SIR CHRISTOPHER WREN TECHNICAL HIGH SCHOOL
A word about the General Certificate of Education. Last year School excelled itself in the number of success, and this year 26 boys have sat for these examinations, and are awaiting their results, no doubt with hands on hearts. With the “bulge” now emerging from the schools there is increasing competition for jobs and success in the G.C.E. is all the more important. I am sure that those who stay on in the School in order to obtain this qualification will never regret it, and will also reap great benefit from the extra year before going out into the world of industry. Some of you who are keen to enter the College Diploma Courses may also find the extra year essential in order to reach the standard necessary for entry to these courses. Incidentally I am pleased to report that George A. Hall, an ex High School and diploma boy has been accepted for a fulltime course at the London Polytechnic leading to the very high qualification of Diploma of Technology in Civil Engineering, and David Porter and John Alistair Long have been accepted for courses in the Higher National Diploma in Civil Engineering - an indication of the heights you boys can reach.
I would conclude with a brief reference to the gradually improving facilities of the School - I wage a never ceasing battle with the authorities over these matters, and whilst the members of our Board of Governors are very sympathetic their funds are limited. The concreting of the playground however represents a major improvement, and the use of the new tennis courts and cricket pitches is a step on the right direction. New machines have been provided in the metalwork and woodwork shops and a large stock of books will shortly be delivered for the school library. Other improvements are on the way, and I shall continue to press hard for whatever we need, thought I do not expect to receive sanction for a helicopter service between Queens Gardens and Osborne Street in the next financial year!
In the meantime, make the most of what you have, and remember that in the end it is the boy that counts, not the building.
Mathematics is the language of science. It is an art and science itself having its origins in the beginning of recorded time. Once useful for counting sheep, now it counts atoms and nebulae, and plots the courses of space rockets.
Mathematical thought stimulated the renaissance studies of astronomy and navigation and contrived to the discovery of the geographical New World as well as to the new world of scientific discovery. Isaac Newton, the greatest scientist of all time was pre-eminently a mathematician, and to him we owe a debt beyond measure, for without his mathematical methods the tremendous scientific, industrial and economic progress of the last 150 years would not have begun unless some other person had later made similar discoveries.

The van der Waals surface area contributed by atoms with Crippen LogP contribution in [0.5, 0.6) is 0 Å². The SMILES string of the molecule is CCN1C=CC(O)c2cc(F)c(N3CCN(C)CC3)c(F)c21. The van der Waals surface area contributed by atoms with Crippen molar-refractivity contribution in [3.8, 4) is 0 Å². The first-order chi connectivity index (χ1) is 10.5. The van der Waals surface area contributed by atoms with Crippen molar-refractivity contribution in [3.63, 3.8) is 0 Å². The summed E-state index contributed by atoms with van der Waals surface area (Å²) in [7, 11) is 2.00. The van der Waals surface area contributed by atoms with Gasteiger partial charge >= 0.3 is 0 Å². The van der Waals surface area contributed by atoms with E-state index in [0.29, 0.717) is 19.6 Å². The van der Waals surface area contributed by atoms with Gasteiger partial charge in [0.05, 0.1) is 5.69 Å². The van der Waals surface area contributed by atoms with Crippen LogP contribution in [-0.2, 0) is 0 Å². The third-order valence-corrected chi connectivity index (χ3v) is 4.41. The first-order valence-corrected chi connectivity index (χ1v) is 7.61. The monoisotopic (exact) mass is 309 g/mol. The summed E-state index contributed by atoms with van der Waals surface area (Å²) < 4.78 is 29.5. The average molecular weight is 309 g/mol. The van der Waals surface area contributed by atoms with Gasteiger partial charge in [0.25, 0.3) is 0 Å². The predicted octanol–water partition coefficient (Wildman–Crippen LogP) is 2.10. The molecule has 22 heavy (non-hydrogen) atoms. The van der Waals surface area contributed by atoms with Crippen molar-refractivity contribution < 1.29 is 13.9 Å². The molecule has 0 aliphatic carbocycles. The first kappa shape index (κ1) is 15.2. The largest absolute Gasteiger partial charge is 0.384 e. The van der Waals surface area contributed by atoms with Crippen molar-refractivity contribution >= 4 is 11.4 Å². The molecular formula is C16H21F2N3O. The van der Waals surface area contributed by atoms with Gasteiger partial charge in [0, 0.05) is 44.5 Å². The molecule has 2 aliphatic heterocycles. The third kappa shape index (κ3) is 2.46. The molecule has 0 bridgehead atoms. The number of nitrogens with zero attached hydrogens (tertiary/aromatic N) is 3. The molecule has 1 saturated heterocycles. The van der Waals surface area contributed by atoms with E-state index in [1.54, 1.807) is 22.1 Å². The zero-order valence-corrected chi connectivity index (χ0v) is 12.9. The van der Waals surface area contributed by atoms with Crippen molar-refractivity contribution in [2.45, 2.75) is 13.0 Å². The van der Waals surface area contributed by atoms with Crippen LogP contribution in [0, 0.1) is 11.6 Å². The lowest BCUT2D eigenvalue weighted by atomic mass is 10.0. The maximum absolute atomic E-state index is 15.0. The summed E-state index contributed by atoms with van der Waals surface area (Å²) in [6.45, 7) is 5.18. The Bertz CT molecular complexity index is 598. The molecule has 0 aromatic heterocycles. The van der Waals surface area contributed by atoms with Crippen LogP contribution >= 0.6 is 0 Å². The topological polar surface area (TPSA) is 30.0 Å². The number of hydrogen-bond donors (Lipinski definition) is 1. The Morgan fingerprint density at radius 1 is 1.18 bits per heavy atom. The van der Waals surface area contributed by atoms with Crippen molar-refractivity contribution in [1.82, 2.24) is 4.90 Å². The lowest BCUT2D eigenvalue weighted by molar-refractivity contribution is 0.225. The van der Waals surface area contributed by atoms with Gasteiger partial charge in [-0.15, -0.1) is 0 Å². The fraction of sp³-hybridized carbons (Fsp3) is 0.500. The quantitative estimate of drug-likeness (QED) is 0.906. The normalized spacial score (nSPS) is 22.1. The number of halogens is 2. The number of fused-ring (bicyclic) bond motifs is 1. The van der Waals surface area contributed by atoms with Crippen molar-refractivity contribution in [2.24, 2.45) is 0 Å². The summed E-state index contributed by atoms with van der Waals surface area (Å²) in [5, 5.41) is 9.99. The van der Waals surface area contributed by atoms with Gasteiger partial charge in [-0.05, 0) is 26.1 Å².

To most boys the value of maths should appeal, since it caters for the lazy and the crafty, in so far as by calculation one can often predict results which would otherwise have to be ascertained by lengthy and laborious processes of experimentation. But to the eager mind such labour saving is doubly welcome, since it releases additional time for work on those projects more spectacular and especially remunerative to mankind.
At this point we should turn to our entry into the school and recapitulate the stages of our own facility in this language of science. Our knowledge is, of course, elementary, yet we are enabled to calculate the answers to problems and situations beyond comprehension and situations beyond the comprehension of many men not given similar opportunities. This should give to each of us an appreciation of the power we wield in the mastery of numbers and things, and a realization of our own insignificance compared to the world at large. Perhaps we might then as ourselves the nature of the Creator, and reflect upon the truth that we discover those things which have always been. The more we learn, the more we realise there is still to learn - let us ponder this in all humility!
The appeal of Maths. Is not universal, but it attracts most of the boys in the school and becomes a popular G.C.E. subject. The GCE Course is intended to cover a period of study lasting five years, but such is the enthusiasm amongst the third year boys that most of them cover most of the work and are ultimately successful in the examination.
This year I am pleased to report our Third Year boys have been specially keen. They often looked puzzled when conniving to make their answers to coordinate Geometry problems coincide with the answers in the back of the book, and I am sure they then cogitated upon the doubtful value of such study. However, were they not in a similar plight during the First Year Geometry lessons, and did not all resolve itself? Unfortunately it is not always possible for a boy to see the end of the path he is treading - if it were, where would the excitement lie? There is pleasure in discovery, and with each fresh corner rounded in maths. There is a new and wider scene to survey. Thus maths. becomes a pleasant journey. I like to think of it that way and I feel a surge of pleasure when I realise how the Second Year boys are poised at this time - sure of themselves and eager to plunge into fresh experiences when they return in September.
Have a good holiday and take maths. with you in the bus, in the train or on your cycle - calculate your average speeds, tensions in chains, moments of forces applied to pedals, revolutions of wheels and even the number of heartbeats you make on a certain journey, maths. can be fascinating madness!
Mr. F. Mason